Apple bases its international sales operation in Ireland, even though Apple is run from Cupertino, California. In the United States, according to a Senate report in 2013, it pays about 25 percent of its profits here, but in Ireland, it has been offered a sweetheart deal of a miniscule two percent tax rate on its profits. By transferring its profits from the United States or other countries to Ireland – it’s an operation called “transfer pricing” – Apple has avoided paying billions of Euros and dollars. The Senate report said Apple’s bookkeeping cost the American Treasury at least $74 billion between 2009 and 2012.
The EU wants to hold Apple to account. It claims that by offering Apple special tax breaks, Ireland violated the EU’s rule against offering state aid to one company but not to others. The Obama administration objects on the grounds that the EU’s ruling threatens “tax certainty.” British economist Andrew Watt sums up the situation:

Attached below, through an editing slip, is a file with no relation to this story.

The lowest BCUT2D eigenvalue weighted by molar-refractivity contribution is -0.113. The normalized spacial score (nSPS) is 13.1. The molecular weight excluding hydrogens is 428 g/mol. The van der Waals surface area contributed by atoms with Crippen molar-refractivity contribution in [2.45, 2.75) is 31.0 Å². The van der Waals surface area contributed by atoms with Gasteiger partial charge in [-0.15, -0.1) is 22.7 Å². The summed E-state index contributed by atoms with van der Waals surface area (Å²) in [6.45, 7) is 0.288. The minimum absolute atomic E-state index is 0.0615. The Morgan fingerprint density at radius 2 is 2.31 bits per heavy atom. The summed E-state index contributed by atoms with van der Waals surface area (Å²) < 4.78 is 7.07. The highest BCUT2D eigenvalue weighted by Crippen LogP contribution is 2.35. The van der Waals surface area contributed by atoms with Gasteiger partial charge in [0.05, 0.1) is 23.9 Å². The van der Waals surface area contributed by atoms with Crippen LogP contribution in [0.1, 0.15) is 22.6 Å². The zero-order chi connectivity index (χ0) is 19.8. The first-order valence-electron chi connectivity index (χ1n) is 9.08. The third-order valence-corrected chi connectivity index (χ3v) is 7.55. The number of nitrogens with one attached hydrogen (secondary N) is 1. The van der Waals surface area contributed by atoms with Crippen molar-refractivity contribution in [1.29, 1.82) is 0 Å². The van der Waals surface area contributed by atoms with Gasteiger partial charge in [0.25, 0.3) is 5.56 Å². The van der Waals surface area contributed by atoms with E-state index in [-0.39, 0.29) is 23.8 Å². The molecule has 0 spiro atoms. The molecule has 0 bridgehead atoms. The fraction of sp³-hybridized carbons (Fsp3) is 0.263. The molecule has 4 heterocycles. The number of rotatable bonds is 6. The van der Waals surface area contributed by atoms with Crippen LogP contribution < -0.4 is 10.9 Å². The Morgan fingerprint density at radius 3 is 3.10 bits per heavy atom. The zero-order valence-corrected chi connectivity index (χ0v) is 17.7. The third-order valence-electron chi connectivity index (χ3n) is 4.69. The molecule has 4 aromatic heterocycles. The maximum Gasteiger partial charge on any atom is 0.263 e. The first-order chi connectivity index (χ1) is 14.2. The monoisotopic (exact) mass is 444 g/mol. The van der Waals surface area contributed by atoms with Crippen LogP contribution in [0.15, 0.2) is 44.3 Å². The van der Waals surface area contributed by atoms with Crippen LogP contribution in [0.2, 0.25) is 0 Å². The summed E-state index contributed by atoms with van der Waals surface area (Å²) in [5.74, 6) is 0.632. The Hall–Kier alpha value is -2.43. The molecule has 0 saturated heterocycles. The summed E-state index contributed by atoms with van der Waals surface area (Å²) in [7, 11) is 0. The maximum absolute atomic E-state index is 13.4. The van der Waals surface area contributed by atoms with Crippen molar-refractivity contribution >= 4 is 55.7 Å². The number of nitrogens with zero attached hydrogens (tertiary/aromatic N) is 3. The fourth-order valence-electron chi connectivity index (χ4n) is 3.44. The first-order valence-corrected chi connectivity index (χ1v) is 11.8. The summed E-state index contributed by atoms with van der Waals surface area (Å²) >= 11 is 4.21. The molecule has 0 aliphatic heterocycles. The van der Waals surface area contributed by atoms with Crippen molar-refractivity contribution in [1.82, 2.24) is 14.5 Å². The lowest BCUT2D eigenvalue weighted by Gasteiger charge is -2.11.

Now, one might imagine that the American public authorities would seek a common cause with their EU counterparts. After all the profits that Apple declares in Ireland (on which it pays 2%) could otherwise have been booked in the US, and subject to (substantially higher rates of) corporation tax there. However, the harsh reaction by the US Treasury indicates that this is viewed, rather, as a European assault on an American national champion.
Politicians, including Donald Trump and Hillary Clinton, often attack these kind of shenanigans when they are done by American corporations. According to the Senate report, 83 of the largest 100 publicly traded American corporations use these kind of strategies to avoid paying taxes to the U.S. Treasury. The effect, of course, is to shift the tax burden onto American workers. But Congress has been remiss about doing anything to prevent these practices – and it’s not just because of Republican intransigence.